Sorry is the hardest word to say
Your toddler has inadvertently hit you in excitement. Or, your preschooler has hit you out of anger. Both actions require an apology: one accidental, one intentional. How do you handle this?
Forcing a child to apologize is giving a command and not the way to get a child to comply. The key is to teach your child and not command. But how do you teach your child to say sorry? Especially when empathy is not innate. Infants and children are naturally self-centered for self-preservation. For example, they cry when they are hungry etc.
One key is to use modeling to teach. The book “Parenting with Love & Logic” focuses on this modeling as a key concept in teaching. When you yourself have done something wrong, say so. Look your child in the eyes and apologize meaningfully. The more it is modeled, the more it will become a reality. At about 4 years of age, a child will begin to associate his emotions with the feelings of others. Then around 5, they will start to learn empathy. This is the prime time to teach empathy.
Ask your child the next time an incident occurs: How did hitting that other child make you feel? How did that other child feel? And then ask how they can make it better. Let them think about this a little. The first time or two you may have to help them come up with a solution. The goal is to allow your child the opportunity to “MAKE UP” for their mistakes. This helps children feel remorse while leaving their dignity intact, a key distinction between discipline and punishment.
What if they won’t apologize? Is it better to force an apology? No as this is teaching them to lie if they don’t mean it. And it is also giving a command, which only serves to invite power struggles with you and your child.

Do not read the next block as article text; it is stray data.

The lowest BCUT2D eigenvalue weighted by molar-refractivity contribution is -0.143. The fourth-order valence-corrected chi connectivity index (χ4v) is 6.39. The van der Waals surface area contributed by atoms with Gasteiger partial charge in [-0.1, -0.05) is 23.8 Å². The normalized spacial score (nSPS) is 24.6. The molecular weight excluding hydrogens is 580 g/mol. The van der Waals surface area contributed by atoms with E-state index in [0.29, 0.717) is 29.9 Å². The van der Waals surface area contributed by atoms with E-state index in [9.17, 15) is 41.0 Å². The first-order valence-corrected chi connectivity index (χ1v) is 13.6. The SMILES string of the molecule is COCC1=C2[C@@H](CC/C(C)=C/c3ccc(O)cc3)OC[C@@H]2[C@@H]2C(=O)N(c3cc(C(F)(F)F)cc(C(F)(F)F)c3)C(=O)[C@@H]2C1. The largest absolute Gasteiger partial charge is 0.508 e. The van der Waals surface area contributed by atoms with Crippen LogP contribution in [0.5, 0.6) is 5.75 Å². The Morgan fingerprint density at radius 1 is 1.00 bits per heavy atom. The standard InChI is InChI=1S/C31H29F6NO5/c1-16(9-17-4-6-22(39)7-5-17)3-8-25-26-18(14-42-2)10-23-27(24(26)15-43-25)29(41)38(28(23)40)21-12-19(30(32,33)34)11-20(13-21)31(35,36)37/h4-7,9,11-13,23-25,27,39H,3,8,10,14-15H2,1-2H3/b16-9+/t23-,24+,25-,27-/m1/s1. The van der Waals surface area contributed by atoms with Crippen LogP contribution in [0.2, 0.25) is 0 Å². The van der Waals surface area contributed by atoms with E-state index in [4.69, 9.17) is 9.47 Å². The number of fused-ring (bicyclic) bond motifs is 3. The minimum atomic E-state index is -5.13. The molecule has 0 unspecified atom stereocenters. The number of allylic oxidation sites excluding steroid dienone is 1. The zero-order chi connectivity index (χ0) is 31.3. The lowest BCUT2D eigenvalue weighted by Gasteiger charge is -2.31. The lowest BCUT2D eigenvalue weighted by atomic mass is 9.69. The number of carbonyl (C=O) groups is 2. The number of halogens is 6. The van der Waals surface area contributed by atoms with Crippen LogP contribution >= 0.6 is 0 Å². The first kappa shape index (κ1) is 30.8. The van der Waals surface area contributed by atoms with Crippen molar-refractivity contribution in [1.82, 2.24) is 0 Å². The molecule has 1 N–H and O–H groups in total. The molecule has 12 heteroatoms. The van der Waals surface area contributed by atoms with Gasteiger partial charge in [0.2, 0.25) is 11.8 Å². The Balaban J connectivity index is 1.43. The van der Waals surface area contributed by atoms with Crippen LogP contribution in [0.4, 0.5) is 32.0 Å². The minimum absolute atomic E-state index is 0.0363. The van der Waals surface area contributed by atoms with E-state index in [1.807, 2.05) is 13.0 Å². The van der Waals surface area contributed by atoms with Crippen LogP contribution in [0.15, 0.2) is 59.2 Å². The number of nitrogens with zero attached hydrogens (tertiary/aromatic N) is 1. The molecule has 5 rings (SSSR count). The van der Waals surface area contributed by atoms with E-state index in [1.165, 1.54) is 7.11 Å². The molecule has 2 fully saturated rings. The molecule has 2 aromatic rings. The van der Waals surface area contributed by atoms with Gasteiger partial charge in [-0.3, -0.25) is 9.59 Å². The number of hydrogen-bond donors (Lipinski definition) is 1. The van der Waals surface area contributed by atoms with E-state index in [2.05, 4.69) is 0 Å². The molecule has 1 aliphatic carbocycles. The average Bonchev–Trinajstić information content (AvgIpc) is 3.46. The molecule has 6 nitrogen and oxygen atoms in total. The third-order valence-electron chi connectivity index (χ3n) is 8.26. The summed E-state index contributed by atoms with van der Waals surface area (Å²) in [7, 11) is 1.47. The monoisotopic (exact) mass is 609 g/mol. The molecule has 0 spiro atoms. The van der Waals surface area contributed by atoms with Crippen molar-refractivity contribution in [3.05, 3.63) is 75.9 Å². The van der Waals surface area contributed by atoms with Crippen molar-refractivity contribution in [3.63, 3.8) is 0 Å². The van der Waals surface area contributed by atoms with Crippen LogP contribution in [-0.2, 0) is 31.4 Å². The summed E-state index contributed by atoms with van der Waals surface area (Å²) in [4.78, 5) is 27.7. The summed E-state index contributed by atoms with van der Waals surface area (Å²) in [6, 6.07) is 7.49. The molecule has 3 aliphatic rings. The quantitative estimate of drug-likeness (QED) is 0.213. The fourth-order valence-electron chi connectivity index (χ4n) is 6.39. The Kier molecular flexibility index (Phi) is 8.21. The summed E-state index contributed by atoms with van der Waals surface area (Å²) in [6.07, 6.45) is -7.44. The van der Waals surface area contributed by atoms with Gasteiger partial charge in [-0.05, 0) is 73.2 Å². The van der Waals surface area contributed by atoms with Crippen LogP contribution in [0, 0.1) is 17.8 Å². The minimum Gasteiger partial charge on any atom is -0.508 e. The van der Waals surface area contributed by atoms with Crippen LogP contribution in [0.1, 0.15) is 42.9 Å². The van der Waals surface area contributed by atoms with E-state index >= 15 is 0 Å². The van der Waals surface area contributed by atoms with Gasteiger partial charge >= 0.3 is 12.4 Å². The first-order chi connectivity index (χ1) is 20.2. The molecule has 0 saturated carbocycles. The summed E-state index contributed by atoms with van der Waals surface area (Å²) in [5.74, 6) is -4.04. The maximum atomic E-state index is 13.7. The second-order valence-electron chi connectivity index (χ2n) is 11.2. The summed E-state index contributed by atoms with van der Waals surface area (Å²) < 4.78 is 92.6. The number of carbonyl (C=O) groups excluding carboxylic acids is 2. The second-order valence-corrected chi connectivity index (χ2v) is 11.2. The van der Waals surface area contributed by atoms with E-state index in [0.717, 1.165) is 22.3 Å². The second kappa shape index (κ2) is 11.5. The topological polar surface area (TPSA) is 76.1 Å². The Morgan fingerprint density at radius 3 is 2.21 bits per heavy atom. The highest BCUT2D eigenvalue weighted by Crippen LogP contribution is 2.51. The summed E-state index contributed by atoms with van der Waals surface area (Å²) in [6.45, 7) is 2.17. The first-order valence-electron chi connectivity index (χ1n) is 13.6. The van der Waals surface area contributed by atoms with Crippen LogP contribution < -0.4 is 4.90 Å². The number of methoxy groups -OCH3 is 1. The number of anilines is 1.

Another way to teach is to let natural consequences do the teaching for you: if your child won’t eat what is for dinner then he will be hungry or logical consequences: you broke the neighbors window, now you will have to pay for it.
Multiple studies have shown that physical punishment results in the opposite of the intended result. The last thing a parent wants is an angry or submissive child.
If our goal is to teach with consequences, it is equally important for your child to experience positive consequences such as rewards for their good behavior as it is negative consequences for bad behavior.
How do you as the adult forgive your child at a time when you may feel extremely angry? Focus on the child’s behavior, which was wrong. “Your behavior was very naughty and this makes me angry. But, I still love you.” They have to know that they are loved. In fact because toddlers cannot distinguish between “their selves” and “their behavior”, they may feel shame (the belief that they are bad) instead of the far healthier remorse. Focusing on the behavior and reassuring your child that you love them will guard against them feeling shame.
Additionally, give your child an appropriate venue to safely express their emotion. So when they hit out of anger, feed them the appropriate behavior for this situation. You can say: “It is ok to tell me your angry but don’t hit. Hitting hurts.” I vividly recall the pride I felt when our son understood this concept and he verbalized “I am so angry at you mama!”
If your child repeatedly doesn’t show empathy or remorse then this may be a reason to be concerned that there is an underlying disorder such as Asperger’s Syndrome, autism or one of the autism spectrum disorders. If there is a cause for concern, talk to your doctor.
For additional information, I recommend: “Parenting with Love & Logic” by Foster Cline and Jim Fay and When you say “thank you” mean it: And 11 other lessons for instilling lifelong values in your children by Mary O’Donohue.
What has been your experience with teaching forgiveness?
This article first appeared in Woman Today Magazine